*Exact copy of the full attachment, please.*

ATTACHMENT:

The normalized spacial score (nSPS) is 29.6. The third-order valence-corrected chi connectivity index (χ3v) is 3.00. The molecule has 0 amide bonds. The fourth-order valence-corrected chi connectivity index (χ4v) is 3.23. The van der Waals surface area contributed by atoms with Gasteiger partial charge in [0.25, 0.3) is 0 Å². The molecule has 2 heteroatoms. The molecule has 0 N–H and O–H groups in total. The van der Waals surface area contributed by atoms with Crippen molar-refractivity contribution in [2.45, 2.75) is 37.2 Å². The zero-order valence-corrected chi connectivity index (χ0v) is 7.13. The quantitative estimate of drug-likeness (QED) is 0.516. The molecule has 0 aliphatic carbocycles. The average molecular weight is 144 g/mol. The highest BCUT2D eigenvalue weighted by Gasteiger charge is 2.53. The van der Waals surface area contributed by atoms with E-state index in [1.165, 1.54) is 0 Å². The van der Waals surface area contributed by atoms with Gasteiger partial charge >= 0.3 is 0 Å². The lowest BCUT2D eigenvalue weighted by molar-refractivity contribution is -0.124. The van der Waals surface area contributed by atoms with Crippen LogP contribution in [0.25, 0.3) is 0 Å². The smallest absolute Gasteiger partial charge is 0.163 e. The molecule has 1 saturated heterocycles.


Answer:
The normalized spacial score (nSPS) is 29.6. The third-order valence-corrected chi connectivity index (χ3v) is 3.00. The molecule has 0 amide bonds. The fourth-order valence-corrected chi connectivity index (χ4v) is 3.23. The van der Waals surface area contributed by atoms with Gasteiger partial charge in [0.25, 0.3) is 0 Å². The molecule has 2 heteroatoms. The molecule has 0 N–H and O–H groups in total. The van der Waals surface area contributed by atoms with Crippen molar-refractivity contribution in [2.45, 2.75) is 37.2 Å². The zero-order valence-corrected chi connectivity index (χ0v) is 7.13. The quantitative estimate of drug-likeness (QED) is 0.516. The molecule has 0 aliphatic carbocycles. The average molecular weight is 144 g/mol. The highest BCUT2D eigenvalue weighted by Gasteiger charge is 2.53. The van der Waals surface area contributed by atoms with E-state index in [1.165, 1.54) is 0 Å². The van der Waals surface area contributed by atoms with Gasteiger partial charge >= 0.3 is 0 Å². The lowest BCUT2D eigenvalue weighted by molar-refractivity contribution is -0.124. The van der Waals surface area contributed by atoms with Crippen LogP contribution in [0.25, 0.3) is 0 Å². The smallest absolute Gasteiger partial charge is 0.163 e. The molecule has 1 saturated heterocycles.